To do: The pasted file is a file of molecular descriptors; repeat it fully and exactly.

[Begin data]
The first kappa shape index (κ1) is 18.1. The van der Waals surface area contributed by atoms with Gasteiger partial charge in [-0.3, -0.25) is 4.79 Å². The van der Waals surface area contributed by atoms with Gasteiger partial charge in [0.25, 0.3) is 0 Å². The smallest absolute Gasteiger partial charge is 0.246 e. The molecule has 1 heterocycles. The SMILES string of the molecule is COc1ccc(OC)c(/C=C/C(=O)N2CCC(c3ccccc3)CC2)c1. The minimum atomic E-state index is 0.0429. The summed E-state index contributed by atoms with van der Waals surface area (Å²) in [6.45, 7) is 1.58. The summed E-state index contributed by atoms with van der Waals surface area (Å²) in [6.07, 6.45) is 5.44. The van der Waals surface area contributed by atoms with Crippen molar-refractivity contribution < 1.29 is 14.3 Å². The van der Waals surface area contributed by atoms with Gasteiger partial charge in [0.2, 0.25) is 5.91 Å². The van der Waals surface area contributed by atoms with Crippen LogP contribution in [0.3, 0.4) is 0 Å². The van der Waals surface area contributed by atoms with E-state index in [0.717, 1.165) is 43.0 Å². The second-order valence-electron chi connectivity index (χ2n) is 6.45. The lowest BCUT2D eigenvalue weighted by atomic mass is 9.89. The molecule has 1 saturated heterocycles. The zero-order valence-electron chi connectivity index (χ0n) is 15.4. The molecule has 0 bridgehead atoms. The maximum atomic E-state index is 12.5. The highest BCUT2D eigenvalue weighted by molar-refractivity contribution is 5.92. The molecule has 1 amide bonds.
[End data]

The first kappa shape index (κ1) is 18.1. The van der Waals surface area contributed by atoms with Gasteiger partial charge in [-0.3, -0.25) is 4.79 Å². The van der Waals surface area contributed by atoms with Gasteiger partial charge in [0.25, 0.3) is 0 Å². The smallest absolute Gasteiger partial charge is 0.246 e. The molecule has 1 heterocycles. The SMILES string of the molecule is COc1ccc(OC)c(/C=C/C(=O)N2CCC(c3ccccc3)CC2)c1. The minimum atomic E-state index is 0.0429. The summed E-state index contributed by atoms with van der Waals surface area (Å²) in [6.45, 7) is 1.58. The summed E-state index contributed by atoms with van der Waals surface area (Å²) in [6.07, 6.45) is 5.44. The van der Waals surface area contributed by atoms with Crippen molar-refractivity contribution < 1.29 is 14.3 Å². The van der Waals surface area contributed by atoms with Gasteiger partial charge in [0.2, 0.25) is 5.91 Å². The van der Waals surface area contributed by atoms with Crippen LogP contribution in [0.3, 0.4) is 0 Å². The van der Waals surface area contributed by atoms with E-state index in [0.717, 1.165) is 43.0 Å². The second-order valence-electron chi connectivity index (χ2n) is 6.45. The lowest BCUT2D eigenvalue weighted by atomic mass is 9.89. The molecule has 1 saturated heterocycles. The zero-order valence-electron chi connectivity index (χ0n) is 15.4. The molecule has 0 bridgehead atoms. The maximum atomic E-state index is 12.5. The highest BCUT2D eigenvalue weighted by molar-refractivity contribution is 5.92. The molecule has 1 amide bonds.